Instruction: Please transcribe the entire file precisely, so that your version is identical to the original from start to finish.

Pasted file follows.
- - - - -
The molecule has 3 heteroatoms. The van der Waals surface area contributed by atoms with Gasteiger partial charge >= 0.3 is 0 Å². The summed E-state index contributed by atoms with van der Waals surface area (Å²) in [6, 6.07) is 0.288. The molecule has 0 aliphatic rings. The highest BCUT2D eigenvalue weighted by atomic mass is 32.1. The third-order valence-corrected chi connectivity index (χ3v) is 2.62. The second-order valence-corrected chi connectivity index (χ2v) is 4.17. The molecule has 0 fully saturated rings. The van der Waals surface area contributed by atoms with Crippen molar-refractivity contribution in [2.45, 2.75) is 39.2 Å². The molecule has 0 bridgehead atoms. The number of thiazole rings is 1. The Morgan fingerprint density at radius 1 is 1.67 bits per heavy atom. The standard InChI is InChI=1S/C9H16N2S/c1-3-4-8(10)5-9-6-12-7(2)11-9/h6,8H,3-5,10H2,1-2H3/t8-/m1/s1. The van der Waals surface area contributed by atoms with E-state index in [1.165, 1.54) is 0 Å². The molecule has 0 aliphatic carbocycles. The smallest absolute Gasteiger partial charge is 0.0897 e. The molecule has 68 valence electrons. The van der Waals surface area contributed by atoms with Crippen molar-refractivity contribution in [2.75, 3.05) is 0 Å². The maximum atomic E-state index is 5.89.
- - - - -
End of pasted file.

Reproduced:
The molecule has 3 heteroatoms. The van der Waals surface area contributed by atoms with Gasteiger partial charge >= 0.3 is 0 Å². The summed E-state index contributed by atoms with van der Waals surface area (Å²) in [6, 6.07) is 0.288. The molecule has 0 aliphatic rings. The highest BCUT2D eigenvalue weighted by atomic mass is 32.1. The third-order valence-corrected chi connectivity index (χ3v) is 2.62. The second-order valence-corrected chi connectivity index (χ2v) is 4.17. The molecule has 0 fully saturated rings. The van der Waals surface area contributed by atoms with Crippen molar-refractivity contribution in [2.45, 2.75) is 39.2 Å². The molecule has 0 bridgehead atoms. The number of thiazole rings is 1. The Morgan fingerprint density at radius 1 is 1.67 bits per heavy atom. The standard InChI is InChI=1S/C9H16N2S/c1-3-4-8(10)5-9-6-12-7(2)11-9/h6,8H,3-5,10H2,1-2H3/t8-/m1/s1. The van der Waals surface area contributed by atoms with E-state index in [1.165, 1.54) is 0 Å². The molecule has 0 aliphatic carbocycles. The smallest absolute Gasteiger partial charge is 0.0897 e. The molecule has 68 valence electrons. The van der Waals surface area contributed by atoms with Crippen molar-refractivity contribution in [2.75, 3.05) is 0 Å². The maximum atomic E-state index is 5.89.